It was the first time since February that I found myself afloat in the Atlantic ocean.
The kids were so excited to be there, even though the waves were a little bit daunting. I was with my daughter and one of her best friends. Two fabulous moms at the beach with their happy, excited, beautiful kids.
The sun was out. There was a gentle breeze. Fish were feeding off shore and terns were diving.
We met families celebrating 4th birthdays, families from abroad, families of young people who were clearly just starting out. There were other grandparents, smiling with joy at their little ones.
There was salt. And sand covered fruit. And the booming of the waves. And the sound of children and gulls screaming together.
It was a perfect day.
I floated. I jumped in the waves. I made sand castles with Ellie and pushed a toy beach buggy down the sand with Johnny. I jumped through the surf with Hazel. I laughed with three little children, and shared my lunch with all of them.
I spent the day with my firstborn child, my amazing and beautiful daughter.
I am undeservedly lucky, and humbled by that fact.
I was thinking about Congresswoman Rashida Tlaib today. I was thinking of her because she isn’t going to visit her grandmother, and that makes me so sad.
I’m a grandmother, too. I love my two grandchildren so much that sometimes I think it might be too extreme. I love their smiles, their hugs, their sweet voices.
I love their hair, and the softness of it against my cheek. I love their deep brown eyes and all the emotion those eyes express.
Being separated from them, even for a week, is a pain that tears my heart.
I live because my children and grandchildren breathe and laugh and sing and because they love me almost as much as I love them.
I can’t begin to imagine how awful it would be to be kept away from them.
So I think of Rep. Tlaib. I think of her “sity”, her 90 ish year old grandmother. I imagine how much the old woman craves the embrace of her beloved granddaughter, and how much Rashida misses her grandmother.
The Congresswoman wanted to travel to Israel/Palestine. She wanted to go to see her family, but also to address the desperately important issue of how the USA’s key ally treats its Muslim citizens. She and her colleague, Ilhan Omar, wanted to have some oversight of the country that receives one third of our foreign aid.
That’s their job, after all.
But Israel, with a push from the Donald Trump, denied them entry. The Israeli government claimed that the two Muslim women, who support and promote the idea of Palestinian autonomy, would be coming only to damage Israel.
Two young women.
And the most powerful country in the middle east was afraid of what they might say.
After a strong pushback from Americans of both political parties and many Christian, Muslim and Jewish groups, the government of Israel offered a tepid compromise. Rep. Tlaib could go to see her grandmother, but could not engage in any conversations or activities that would promote the cause of Palestinian activists or criticize the Israeli government. Rep. Omar, lacking a local grandmother, would not be allowed in at all.
Ms. Tlaib rejected the offer, saying that it violated her right to free speech and diminished her role as an elected official of the USA.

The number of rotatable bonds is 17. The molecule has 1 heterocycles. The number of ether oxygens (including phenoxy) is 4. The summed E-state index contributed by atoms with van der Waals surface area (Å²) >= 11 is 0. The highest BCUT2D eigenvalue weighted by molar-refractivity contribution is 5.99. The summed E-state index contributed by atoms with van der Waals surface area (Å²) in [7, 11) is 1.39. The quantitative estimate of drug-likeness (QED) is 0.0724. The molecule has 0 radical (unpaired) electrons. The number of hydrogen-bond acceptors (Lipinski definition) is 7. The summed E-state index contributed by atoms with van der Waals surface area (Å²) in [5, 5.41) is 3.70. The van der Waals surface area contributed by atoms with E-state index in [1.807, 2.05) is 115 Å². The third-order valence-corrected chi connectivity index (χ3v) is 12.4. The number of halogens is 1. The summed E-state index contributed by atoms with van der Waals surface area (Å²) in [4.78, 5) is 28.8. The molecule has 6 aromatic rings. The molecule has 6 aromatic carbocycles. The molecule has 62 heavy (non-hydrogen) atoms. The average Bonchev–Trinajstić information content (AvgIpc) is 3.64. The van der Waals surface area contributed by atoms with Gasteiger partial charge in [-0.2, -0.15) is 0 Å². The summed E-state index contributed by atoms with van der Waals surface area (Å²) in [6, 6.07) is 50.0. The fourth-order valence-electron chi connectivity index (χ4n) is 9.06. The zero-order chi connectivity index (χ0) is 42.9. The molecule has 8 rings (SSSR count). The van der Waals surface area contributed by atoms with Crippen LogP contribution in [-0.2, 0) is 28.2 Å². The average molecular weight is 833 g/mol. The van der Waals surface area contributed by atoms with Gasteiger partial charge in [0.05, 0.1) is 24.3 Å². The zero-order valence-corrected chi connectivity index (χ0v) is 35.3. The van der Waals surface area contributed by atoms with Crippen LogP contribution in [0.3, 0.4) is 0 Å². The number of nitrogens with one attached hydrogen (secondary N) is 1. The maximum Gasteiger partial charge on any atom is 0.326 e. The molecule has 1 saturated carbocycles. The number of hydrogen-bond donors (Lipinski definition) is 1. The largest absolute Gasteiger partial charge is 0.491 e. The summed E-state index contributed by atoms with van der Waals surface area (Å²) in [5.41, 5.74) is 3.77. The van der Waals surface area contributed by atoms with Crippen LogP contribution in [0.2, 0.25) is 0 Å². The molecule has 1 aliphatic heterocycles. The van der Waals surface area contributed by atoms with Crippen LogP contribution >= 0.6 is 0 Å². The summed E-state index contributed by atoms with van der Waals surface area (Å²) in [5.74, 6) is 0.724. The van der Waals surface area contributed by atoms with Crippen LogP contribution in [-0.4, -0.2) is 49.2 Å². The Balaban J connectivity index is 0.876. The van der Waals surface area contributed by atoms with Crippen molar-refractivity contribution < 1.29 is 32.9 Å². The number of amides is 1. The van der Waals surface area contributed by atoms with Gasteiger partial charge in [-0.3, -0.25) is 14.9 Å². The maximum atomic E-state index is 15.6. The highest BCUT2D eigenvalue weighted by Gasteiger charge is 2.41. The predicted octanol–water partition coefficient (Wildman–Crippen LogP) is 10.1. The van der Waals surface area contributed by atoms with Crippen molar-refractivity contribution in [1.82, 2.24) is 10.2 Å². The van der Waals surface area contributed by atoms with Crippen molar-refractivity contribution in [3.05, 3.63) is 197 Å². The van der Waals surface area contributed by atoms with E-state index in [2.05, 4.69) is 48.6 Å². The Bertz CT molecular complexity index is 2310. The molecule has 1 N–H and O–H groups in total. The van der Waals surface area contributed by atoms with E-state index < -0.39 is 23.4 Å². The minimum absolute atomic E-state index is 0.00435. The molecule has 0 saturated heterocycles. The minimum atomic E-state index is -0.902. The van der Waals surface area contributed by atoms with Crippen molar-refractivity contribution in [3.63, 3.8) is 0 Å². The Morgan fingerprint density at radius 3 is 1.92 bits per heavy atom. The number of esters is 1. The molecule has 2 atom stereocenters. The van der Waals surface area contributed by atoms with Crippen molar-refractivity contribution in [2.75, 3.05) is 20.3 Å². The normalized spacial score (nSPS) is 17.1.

“Why doesn’t she just accept Israel’s offer to let her visit under a humanitarian visa?” I thought yesterday, as the story of the Congresswoman’s thwarted visit to her ancestral homeland unfolded.
“Why not just go, and hug her grandmother, and thank her for her years of care and guidance? Why not just brush off Israel’s rules about not mentioning the conditions under which the Palestinians are living? Just go, and don’t be so political!”
But then I started to think. I realized that I was thinking like a grandmother, and not like an educated citizen of the world.
And I remembered a moment that happened to me long ago, in the summer of 1973. I was living as an exchange student with a Muslim family in Tunisia. They were open minded, very well educated and as kind as any family could be.
We were talking about the increasing tensions between Egypt and Israel and the threat of war on the horizon. I said something about Israel, and there was a sudden silence in the room.
My sweet, kind, loving Tunisian Papa said to me, very gently, “Karima, ici on dit Palestine.”
“Karima, here we call it Palestine.”
Not Israel, but Palestine.
That simple phrase opened my eyes.
That land is both. It belongs to both. Both have roots in that place. But the needs and wishes of the Palestinians have long been pushed aside as the west tries to make amends for what happened during the Holocaust.
I understand both sides. I support both sides. I think there is room for both peoples to live in that ancient land.
But I also support Rashida Tlaib in her decision not to go there now. Not to visit her much loved grandmother.
I support her desire to go at a time when she can address the governments of both the US and Israel and say, “Here we call it Palestine.”
Woke up at 6:30 AM, Pacific time. Washed up and got dressed. We had packed our suitcases the night before, so all we had to do was toss a few last minute items into our bags.
We didn’t have time for a real breakfast, so my husband and our two friends and I went to the general store at the lodge where we’d been staying. We got our coffees and our slightly stale muffins. We checked out of our place in Yosemite National Park and shoved all of our luggage into the trunk of our rental car.
Katja, Paul and I were passengers, and Katja’s husband Jorg was our driver.
When everyone had a coffee in hand, and everything had been safely packed, we headed out for our four hour journey from vacationland to the airport. We laughed a little and shared photos and talked about our next adventure. Then we all slumped back in our seats and let Jorg maneuver his way through rush hour traffic.